Which films are like The Last Song

Probably no other girl in the world makes teenagers scream as beautifully as Miley Cyrus, and she's there, measured against the boys who are currently rubbing the nursery - the "Twilight" vampires Robert Pattinson and Taylor Lautner or the singing Justin Bieber - really an old hand. When the television series "Hannah Montana" first aired in the US in 2006, Miley was only thirteen. So it's really no wonder that at the age of seventeen she set out to climb new levels of development. It starts with her first really serious role - "With you by my side / The Last Song", which we have just started, is based on a novel by Nicholas Sparks.

How should Britney Spears have developed?

Although Sparks is not nearly as popular, especially in this country, as Dan Brown or John Grisham, Hollywood is proceeding with his novels in a very similar way: since the first appeared in 1996, he has written fourteen more, eight of which have now been made into films, "With You by my side "is, so to speak, a novel about the film, Sparks co-wrote the script in parallel. And this week Lasse Hallström's film adaptation of Sparks' novel "The Shine of Silence" comes to our cinemas.

In "With You by My Side," Miley Cyrus plays a seventeen year old who has to spend the summer with her father in Georgia for a few months who turn a bitchy, selfish child into an adult. Such a role is well chosen as a hesitant entry into another subject - just as the career planning for Miley Cyrus has so far been much better thought out than that of, say, Britney Spears. It was trimmed to femme fatale so early that by the age of twenty there was really nothing left to develop into.

Pissed off, stubborn and unwise

With Miley Cyrus everything goes a little slower, the little slip with a photo that shows her half-naked from behind is forgotten. Ronnie, the girl she plays, is first and foremost a real child - pissed off at the parents' separation, stubborn and imprudent. The mother (Kelly Preston) dumped Ronnie and her little brother with the father (Greg Kinnear), whom Ronnie has not spoken to since the divorce - he left the children in New York and returned to his hometown.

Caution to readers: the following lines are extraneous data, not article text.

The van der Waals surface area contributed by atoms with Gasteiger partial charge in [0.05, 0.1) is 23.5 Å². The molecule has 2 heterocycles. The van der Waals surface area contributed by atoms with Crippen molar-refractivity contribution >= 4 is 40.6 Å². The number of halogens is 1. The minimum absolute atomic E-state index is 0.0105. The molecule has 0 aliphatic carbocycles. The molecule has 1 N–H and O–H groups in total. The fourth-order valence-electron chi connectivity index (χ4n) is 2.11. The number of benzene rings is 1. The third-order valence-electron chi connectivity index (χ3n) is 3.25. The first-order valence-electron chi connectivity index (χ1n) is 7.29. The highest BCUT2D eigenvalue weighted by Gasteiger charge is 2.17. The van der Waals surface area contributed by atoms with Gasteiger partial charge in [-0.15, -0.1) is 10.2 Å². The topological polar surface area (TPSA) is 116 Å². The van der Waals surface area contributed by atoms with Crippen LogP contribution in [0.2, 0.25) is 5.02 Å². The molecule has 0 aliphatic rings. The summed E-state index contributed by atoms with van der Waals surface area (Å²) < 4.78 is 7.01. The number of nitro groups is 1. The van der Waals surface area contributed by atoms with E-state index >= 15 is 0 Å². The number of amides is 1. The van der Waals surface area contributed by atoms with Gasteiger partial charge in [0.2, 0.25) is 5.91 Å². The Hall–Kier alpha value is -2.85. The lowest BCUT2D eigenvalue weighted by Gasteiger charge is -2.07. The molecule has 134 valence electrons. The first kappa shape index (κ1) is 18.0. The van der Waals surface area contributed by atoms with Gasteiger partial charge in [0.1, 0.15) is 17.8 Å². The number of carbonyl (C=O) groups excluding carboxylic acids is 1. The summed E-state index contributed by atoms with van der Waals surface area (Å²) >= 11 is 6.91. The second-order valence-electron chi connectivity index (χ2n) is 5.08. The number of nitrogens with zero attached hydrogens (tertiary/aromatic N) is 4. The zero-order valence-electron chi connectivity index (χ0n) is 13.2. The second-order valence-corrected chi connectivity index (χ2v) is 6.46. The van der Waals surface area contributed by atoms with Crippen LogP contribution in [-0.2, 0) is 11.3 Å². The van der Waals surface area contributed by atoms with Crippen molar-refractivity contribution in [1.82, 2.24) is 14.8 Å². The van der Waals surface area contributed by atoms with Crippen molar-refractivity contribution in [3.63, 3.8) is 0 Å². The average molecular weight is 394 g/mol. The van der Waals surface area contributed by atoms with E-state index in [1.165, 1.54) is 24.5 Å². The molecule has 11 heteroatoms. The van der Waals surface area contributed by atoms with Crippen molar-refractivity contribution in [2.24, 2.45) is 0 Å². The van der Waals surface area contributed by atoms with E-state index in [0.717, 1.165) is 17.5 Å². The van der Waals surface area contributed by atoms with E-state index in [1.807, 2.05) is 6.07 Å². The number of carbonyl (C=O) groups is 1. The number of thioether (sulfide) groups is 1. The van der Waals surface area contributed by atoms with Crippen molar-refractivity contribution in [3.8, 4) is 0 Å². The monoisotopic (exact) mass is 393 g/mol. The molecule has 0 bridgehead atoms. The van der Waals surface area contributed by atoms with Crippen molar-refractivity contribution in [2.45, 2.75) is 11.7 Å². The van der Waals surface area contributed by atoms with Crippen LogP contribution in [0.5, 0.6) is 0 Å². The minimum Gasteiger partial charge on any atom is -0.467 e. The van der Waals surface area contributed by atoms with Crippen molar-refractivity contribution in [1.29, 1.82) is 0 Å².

Ronnie made some pierced friends out of defiance and gave up playing the piano, even though she is so gifted that the Juilliard School would take her without an entrance exam. She then meets a boy on the beach who is so penetratingly nice that her father gives him a safe distance from Ronnie, but cannot scare him away.

The great family reconciliation comes about when Ronnie learns why she has to be with her father ... The teenagers in America obviously didn't mind how sad this story is. A quite trivial heartache story, told by the TV director Julie Anne Robinson with the simplest means - that will be enough to establish Miley Cyrus as an actress: She plays this rebellious, disoriented teen in a natural and lovable way, but she remains the only thing that Film has to offer.

Lasse Hallström certainly had more plans with his film adaptation of "The Shine of Silence / Dear John" - and it turned out to be less. In his story, a young soldier, John, embodied by the most beautiful man in the world, Channing Tatum, who is reigning according to People Magazine, meets a girl, Amanda Seyfried, and can no longer leave her - it's summer 2001. While John will soon be on Hindu Kush defends our freedom, the girl at home marries a family friend with cancer out of pity.

Lasse Hallström filmed, among other things, John Irving's "God's Work and the Devil's Contribution", based on his own script and perhaps because of that the most beautiful of all Irving films - and you can see the difference between Sparks and Irving, both of whom write very emotionally. Irving is a great sentimentalist, an inventive narrator, and somehow a soulful poet - Sparks' stories are nowhere near as resourceful, and most importantly, he's just emotional to the point where it starts to hurt seriously. Perhaps it is because Hallström, actually a real professional, gets a little out of step, always underlaying the same tough camera pans with the same tough musical sauce, which creates a kind of cinematic hospitalism.

Sparks is so popular because he has his own way of approaching problems and then getting around them. John's father, for example, suffers from autism, albeit in a very charming way. And at Sparks, death from cancer is an aesthetically flawless thing, from which the bereaved do not break but mature. Basically, you have to advise against watching both films together - this makes the mechanics of the Sparks stories, the simple recipe according to which he brews his love stories, a bit intrusive.

Here South Carolina, there Georgia, the main thing is that you meet on the southern beach, and the fathers are extremely mortal, and one of the two unhappy lovers always turns out to be the child of wealthy parents who reside in the magnificent mansion of a historic plantation, and one likes to go in after free time of charitable work. That's how it is with kitsch: At its core, it always harbors the dream of a better world.

DEAR JOHN, USA 2010 - Director: Lasse Hallström. Book: Jamie Linden. Camera: Terry Stacey. Starring: Channing Tatum, Amanda Seyfried, Henry Thomas, Richard Jenkins. Kinowelt, 102 minutes.

THE LAST SONG, USA 2010 - Director: Julie Anne Robinson. Book: Nicholas Sparks, Jeff Van Wie. Camera: John Lindley. Starring: Miley Cyrus, Liam Hemsworth, Greg Kinnear, Kelly Preston. Disney, 107 minutes.

© SZ from 04/29/2010 / kar / rus